Notice that your gums are bleeding? Trust me. Bleeding gums is not normal. Check out this post to learn more. bleeding gums causes | bleeding gums remedies | bleeding gums remedies teeth

Bleeding Gums is NOT Normal

You try to follow dentist orders and brush and floss daily. You got the special toothbrush and decided to switch toothpaste.

You notice that your gums bleed when you floss. You think it is no big deal. Your gums always bleed a little when you floss.

Unfortunately, bleeding gums is NOT normal.

If you were washing your hands and noticed that your hands were bleeding, you would assume it is normal. Especially if they bleed every time that you wash your hands.

The same should be true for your gums.

Bleeding gums is one of the signs of gingivitis or gum disease and should not be ignored.

Notice that your gums are bleeding? Trust me. Bleeding gums is not normal. Check out this post to learn more. bleeding gums causes | bleeding gums remedies | bleeding gums remedies teeth

What is gingivitis?

Gingivitis, simply, is inflammation of the gums. This happens as a result of plaque sitting on the teeth, especially near the gum line, and irritating the gums.

This is why it is recommended to brush twice daily. Brushing helps remove the plaque that is formed daily that irritates the gums.

The good news is gingivitis is reversible. With prompt treatment by your dentist, that includes a professional cleaning. In addition to good oral hygiene at home, gingivitis can be reversed.

 What causes gingivitis?

Honestly, poor oral hygiene causes gingivitis. If plaque is not removed daily by brushing your teeth, it increases the risk of developing gingivitis.

Inside of the plaque is tons of bacteria that produce toxins and irritants that cause gingivitis.

When gingivitis is an ongoing process, it can lead to an even bigger problem. Gum disease.

Gingivitis leads to gum disease

Unlike gingivitis, gum disease is not reversible.

Gum disease develops when bacteria get below the gum line and produce the toxins and irritants that disturb the gums and the surrounding bone.

Gum disease leads to the destruction of the jaw bone that supports teeth. If left untreated, you will ultimately lose your teeth.

Trust me. You look so much better with your teeth than false teeth.

How to prevent gingivitis and gum disease

There are a few steps and habits to incorporate into your daily routine that will help you prevent gingivitis and gum disease.

Brush your teeth twice daily

Brush and floss daily

I am sure you have heard it before. Brush twice a day.

In order to be effective in brushing, an electric toothbrush is the way to go. The Sonic Care toothbrush is an excellent choice if you have gingivitis or gum disease.

The Sonic Care technology is amazing because not only is the toothbrush removing plaque and food debris off of your teeth, the toothbrush is also producing these tiny bubbles that do wonders for your gums.

These tiny bubbles get below the gum line and release oxygen which is the kryptonite for the bacteria causing havoc below the gum line. This helps to control that bacteria and also get your teeth nice and clean.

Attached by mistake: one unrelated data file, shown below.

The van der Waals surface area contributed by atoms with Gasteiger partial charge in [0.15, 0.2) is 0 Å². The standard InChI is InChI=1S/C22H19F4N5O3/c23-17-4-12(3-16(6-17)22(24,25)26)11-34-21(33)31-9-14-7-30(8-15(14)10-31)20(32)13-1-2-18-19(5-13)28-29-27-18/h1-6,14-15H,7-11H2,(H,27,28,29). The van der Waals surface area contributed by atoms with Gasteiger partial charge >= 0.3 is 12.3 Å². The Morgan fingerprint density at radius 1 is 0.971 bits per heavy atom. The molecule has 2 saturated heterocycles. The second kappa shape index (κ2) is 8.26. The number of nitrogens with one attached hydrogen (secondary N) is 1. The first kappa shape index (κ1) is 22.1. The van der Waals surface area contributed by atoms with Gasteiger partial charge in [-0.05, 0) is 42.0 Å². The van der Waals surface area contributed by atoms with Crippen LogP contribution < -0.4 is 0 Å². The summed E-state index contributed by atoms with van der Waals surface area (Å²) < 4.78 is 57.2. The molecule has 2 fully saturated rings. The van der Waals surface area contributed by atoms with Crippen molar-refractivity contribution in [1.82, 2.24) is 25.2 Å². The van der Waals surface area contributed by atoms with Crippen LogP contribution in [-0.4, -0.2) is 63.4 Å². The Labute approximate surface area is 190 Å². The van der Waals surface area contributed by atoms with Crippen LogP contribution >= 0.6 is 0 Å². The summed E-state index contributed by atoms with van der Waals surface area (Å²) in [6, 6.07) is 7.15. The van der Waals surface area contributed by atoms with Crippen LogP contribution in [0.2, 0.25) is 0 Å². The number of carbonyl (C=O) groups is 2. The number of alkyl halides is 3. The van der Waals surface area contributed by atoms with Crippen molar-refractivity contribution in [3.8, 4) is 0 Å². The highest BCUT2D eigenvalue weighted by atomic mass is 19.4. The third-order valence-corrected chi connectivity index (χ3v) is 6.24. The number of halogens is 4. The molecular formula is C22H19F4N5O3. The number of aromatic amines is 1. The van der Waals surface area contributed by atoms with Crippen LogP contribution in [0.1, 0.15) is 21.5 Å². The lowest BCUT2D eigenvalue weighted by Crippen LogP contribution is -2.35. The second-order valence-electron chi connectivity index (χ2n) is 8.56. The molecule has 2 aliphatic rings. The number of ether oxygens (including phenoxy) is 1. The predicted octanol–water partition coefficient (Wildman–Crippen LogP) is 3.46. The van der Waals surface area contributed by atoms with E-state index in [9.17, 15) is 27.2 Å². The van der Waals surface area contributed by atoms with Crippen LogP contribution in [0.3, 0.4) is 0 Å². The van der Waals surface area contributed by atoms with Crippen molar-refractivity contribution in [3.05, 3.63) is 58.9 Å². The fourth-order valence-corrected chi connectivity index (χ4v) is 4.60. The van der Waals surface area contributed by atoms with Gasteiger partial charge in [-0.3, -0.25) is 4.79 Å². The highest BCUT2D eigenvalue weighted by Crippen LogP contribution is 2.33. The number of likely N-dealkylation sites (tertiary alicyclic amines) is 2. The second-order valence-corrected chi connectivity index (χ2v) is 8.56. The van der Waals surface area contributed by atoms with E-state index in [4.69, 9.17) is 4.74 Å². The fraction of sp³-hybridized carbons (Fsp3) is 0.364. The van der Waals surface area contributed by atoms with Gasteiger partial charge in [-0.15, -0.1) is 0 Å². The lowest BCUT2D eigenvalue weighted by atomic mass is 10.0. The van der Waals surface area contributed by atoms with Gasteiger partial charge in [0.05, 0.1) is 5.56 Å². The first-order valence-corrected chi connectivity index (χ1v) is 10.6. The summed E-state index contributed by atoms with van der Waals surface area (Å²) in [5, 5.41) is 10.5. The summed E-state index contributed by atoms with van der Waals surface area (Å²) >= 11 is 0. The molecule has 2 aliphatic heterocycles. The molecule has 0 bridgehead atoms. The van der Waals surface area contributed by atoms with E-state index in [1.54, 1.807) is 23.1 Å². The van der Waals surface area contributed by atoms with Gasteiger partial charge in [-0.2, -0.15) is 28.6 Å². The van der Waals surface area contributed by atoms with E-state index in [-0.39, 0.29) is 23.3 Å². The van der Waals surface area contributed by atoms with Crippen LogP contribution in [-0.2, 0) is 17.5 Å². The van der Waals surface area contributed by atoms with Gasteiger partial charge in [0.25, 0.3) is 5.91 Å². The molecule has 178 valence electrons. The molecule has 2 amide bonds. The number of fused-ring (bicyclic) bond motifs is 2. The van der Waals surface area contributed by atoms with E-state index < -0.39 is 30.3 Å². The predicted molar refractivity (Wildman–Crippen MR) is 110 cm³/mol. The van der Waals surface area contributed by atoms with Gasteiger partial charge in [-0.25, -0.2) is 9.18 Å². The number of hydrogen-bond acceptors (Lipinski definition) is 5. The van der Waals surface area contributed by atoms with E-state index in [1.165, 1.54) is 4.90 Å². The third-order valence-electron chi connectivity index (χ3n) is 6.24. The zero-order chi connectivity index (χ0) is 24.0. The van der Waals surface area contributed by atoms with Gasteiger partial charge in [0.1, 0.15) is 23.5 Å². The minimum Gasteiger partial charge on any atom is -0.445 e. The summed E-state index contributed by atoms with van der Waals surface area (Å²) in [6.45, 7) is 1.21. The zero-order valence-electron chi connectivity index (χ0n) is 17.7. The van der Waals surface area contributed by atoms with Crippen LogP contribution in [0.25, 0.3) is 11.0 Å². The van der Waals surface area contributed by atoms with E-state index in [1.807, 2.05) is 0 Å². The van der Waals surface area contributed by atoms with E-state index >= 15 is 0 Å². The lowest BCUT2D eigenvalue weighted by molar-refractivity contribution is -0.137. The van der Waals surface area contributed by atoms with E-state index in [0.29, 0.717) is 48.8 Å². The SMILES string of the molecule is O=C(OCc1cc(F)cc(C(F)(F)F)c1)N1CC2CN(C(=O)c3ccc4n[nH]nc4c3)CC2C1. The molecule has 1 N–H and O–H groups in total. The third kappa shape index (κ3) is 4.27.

See your dentist for regular checkups and cleanings

Having a checkup by your dentist helps monitor your gums and other dental issues that may arise.

Periodontal disease is prevalent in the US and my predication is that in 2018 there will be major advances in the treatment of this disease.

Your dentist and hygienist will help detected gingivitis early and give you specific instruction to help you reverse the damage with home care.

Ensure a nutritious diet

Getting proper nourishment is key to a healthy mouth. Having a nutritious diet ensures that you are getting the proper vitamins and minerals that will aid in the healing of your gums to reverse gingivitis.

Eat a nutritious diet to maintain healthy gums

Vitamin C is a really important vitamin that the body needs daily to make collagen and is essential to healing. Studies have shown that vitamin C can help speed the healing process.

Avoid tobacco products

Tobacco products are extremely harmful to your teeth and gums. When using tobacco products, it actually masks the bleeding that you would see if you were not using the tobacco products.

The use of tobacco products actually accelerates the process of gingivitis and gum disease.

Avoid smoking to prevent gum disease

Helpful products to try

There are only a few times that I will recommend a specific product. If a product has the ADA seal of acceptance I know that it will work well. Products with the ADA seal of acceptances have been tested and proven to be effective. All of the products listed below have the ADA seal.

Mouth Rinse

Listerine Antiseptic (Original, Cool Mint, Fresh Burst, Soft Mint) I am a fan of Listerine. Especially Listerine Total Care. Listerine has ingredients that help with killing the bacteria that cause gingivitis and also soothing the gums. Once you get past the “Listerine burn” you will notice an improvement in your gums within 1-2 weeks.

Floss and Interdental Cleaners

Flossing is an important step in your oral hygiene routine. Removing plaque and food between your teeth is an important part of your oral hygiene routine.

Oral-B Glide Pro-Health Comfort Plus Floss


Tom’s of Maine Naturally Waxed Antiplaque Flat Floss (Spearmint)

These are great choices of floss. If flossing is just not your thing or you don’t have the dexterity, these are some great alternatives: